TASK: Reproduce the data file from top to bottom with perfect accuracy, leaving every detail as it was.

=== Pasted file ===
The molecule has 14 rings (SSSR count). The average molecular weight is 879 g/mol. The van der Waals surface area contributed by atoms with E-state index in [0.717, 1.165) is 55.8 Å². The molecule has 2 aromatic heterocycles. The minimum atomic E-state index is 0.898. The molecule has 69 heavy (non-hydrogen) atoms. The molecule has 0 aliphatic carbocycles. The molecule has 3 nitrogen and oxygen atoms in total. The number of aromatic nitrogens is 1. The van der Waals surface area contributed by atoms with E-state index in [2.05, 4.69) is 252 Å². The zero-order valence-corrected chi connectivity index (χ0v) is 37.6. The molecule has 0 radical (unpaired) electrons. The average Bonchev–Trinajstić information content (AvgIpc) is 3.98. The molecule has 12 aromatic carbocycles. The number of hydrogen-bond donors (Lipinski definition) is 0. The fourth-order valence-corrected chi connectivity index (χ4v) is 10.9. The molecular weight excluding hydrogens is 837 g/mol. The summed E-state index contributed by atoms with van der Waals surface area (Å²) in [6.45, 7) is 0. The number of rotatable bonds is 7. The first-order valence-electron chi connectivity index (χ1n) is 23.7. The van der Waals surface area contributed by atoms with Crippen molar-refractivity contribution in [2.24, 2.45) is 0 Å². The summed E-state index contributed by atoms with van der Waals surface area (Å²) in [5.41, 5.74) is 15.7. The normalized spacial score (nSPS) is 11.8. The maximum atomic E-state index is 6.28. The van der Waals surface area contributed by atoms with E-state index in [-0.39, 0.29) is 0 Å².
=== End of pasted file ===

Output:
The molecule has 14 rings (SSSR count). The average molecular weight is 879 g/mol. The van der Waals surface area contributed by atoms with E-state index in [0.717, 1.165) is 55.8 Å². The molecule has 2 aromatic heterocycles. The minimum atomic E-state index is 0.898. The molecule has 69 heavy (non-hydrogen) atoms. The molecule has 0 aliphatic carbocycles. The molecule has 3 nitrogen and oxygen atoms in total. The number of aromatic nitrogens is 1. The van der Waals surface area contributed by atoms with E-state index in [2.05, 4.69) is 252 Å². The zero-order valence-corrected chi connectivity index (χ0v) is 37.6. The molecule has 0 radical (unpaired) electrons. The average Bonchev–Trinajstić information content (AvgIpc) is 3.98. The molecule has 12 aromatic carbocycles. The number of hydrogen-bond donors (Lipinski definition) is 0. The fourth-order valence-corrected chi connectivity index (χ4v) is 10.9. The molecular weight excluding hydrogens is 837 g/mol. The summed E-state index contributed by atoms with van der Waals surface area (Å²) in [6.45, 7) is 0. The number of rotatable bonds is 7. The first-order valence-electron chi connectivity index (χ1n) is 23.7. The van der Waals surface area contributed by atoms with Crippen molar-refractivity contribution in [2.24, 2.45) is 0 Å². The summed E-state index contributed by atoms with van der Waals surface area (Å²) in [5.41, 5.74) is 15.7. The normalized spacial score (nSPS) is 11.8. The maximum atomic E-state index is 6.28. The van der Waals surface area contributed by atoms with E-state index in [-0.39, 0.29) is 0 Å².